I am David Kuo and here is my Bull Case for Singapore Telecommunications (SGX: Z74) SingTel is Singapore’s largest telecom company. It has a total customer base of around 477 million subscribers. Eagle-eyed readers will notice straight away that this number is significantly greater than the population of Singapore. There is a perfectly good reason for this. SingTel has operations in 25 different countries. They include Australia, where SingTel owns the country’s second-largest telecom operator, Optus, and India, where the company has a one-third stake in Bharti Airtel. One-stop shop The wide geographic footprint of SingTel could make it an…
I am David Kuo and here is my Bull Case for Singapore Telecommunications (SGX: Z74)
SingTel is Singapore’s largest telecom company. It has a total customer base of around 477 million subscribers.
Eagle-eyed readers will notice straight away that this number is significantly greater than the population of Singapore. There is a perfectly good reason for this. SingTel has operations in 25 different countries. They include Australia, where SingTel owns the country’s second-largest telecom operator, Optus, and India, where the company has a one-third stake in Bharti Airtel.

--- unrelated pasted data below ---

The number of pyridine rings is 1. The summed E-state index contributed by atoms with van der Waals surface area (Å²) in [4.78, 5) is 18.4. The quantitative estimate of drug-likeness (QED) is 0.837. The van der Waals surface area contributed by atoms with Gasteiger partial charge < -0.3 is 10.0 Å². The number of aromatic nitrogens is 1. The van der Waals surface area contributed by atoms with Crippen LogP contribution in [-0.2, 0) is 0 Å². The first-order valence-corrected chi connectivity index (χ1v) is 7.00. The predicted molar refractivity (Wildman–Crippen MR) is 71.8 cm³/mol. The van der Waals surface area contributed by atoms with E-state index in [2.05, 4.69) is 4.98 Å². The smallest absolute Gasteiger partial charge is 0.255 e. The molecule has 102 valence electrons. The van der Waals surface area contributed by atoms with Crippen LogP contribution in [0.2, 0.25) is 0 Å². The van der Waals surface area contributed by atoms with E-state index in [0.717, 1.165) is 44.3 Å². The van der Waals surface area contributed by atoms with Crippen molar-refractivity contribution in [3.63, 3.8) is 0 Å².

The wide geographic footprint of SingTel could make it an attractive proposition for investors looking for country diversification. Through a one-stop investment, investors can get exposure to a host of different countries, notably Australia, without even venturing offshore. Last year, Australia accounted for about 60% of SingTel’s group revenues and a third of group income.